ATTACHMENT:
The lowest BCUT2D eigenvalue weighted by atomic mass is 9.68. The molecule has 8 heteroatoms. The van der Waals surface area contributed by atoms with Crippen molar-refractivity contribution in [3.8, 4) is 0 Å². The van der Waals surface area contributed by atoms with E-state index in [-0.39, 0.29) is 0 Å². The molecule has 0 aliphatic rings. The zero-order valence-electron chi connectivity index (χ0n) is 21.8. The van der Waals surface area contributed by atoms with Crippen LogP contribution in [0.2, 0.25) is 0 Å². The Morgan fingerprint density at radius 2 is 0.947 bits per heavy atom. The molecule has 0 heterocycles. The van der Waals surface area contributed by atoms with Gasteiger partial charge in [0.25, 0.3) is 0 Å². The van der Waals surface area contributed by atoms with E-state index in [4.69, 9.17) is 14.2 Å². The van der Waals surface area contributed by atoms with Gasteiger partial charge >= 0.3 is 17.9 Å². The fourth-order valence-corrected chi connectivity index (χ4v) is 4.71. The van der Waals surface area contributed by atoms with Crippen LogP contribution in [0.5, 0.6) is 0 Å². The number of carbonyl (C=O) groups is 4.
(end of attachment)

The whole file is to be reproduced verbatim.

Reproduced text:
The lowest BCUT2D eigenvalue weighted by atomic mass is 9.68. The molecule has 8 heteroatoms. The van der Waals surface area contributed by atoms with Crippen molar-refractivity contribution in [3.8, 4) is 0 Å². The van der Waals surface area contributed by atoms with E-state index in [-0.39, 0.29) is 0 Å². The molecule has 0 aliphatic rings. The zero-order valence-electron chi connectivity index (χ0n) is 21.8. The van der Waals surface area contributed by atoms with Crippen LogP contribution in [0.2, 0.25) is 0 Å². The Morgan fingerprint density at radius 2 is 0.947 bits per heavy atom. The molecule has 0 heterocycles. The van der Waals surface area contributed by atoms with Gasteiger partial charge in [0.25, 0.3) is 0 Å². The van der Waals surface area contributed by atoms with E-state index in [4.69, 9.17) is 14.2 Å². The van der Waals surface area contributed by atoms with Gasteiger partial charge >= 0.3 is 17.9 Å². The fourth-order valence-corrected chi connectivity index (χ4v) is 4.71. The van der Waals surface area contributed by atoms with Crippen LogP contribution in [0.5, 0.6) is 0 Å². The number of carbonyl (C=O) groups is 4.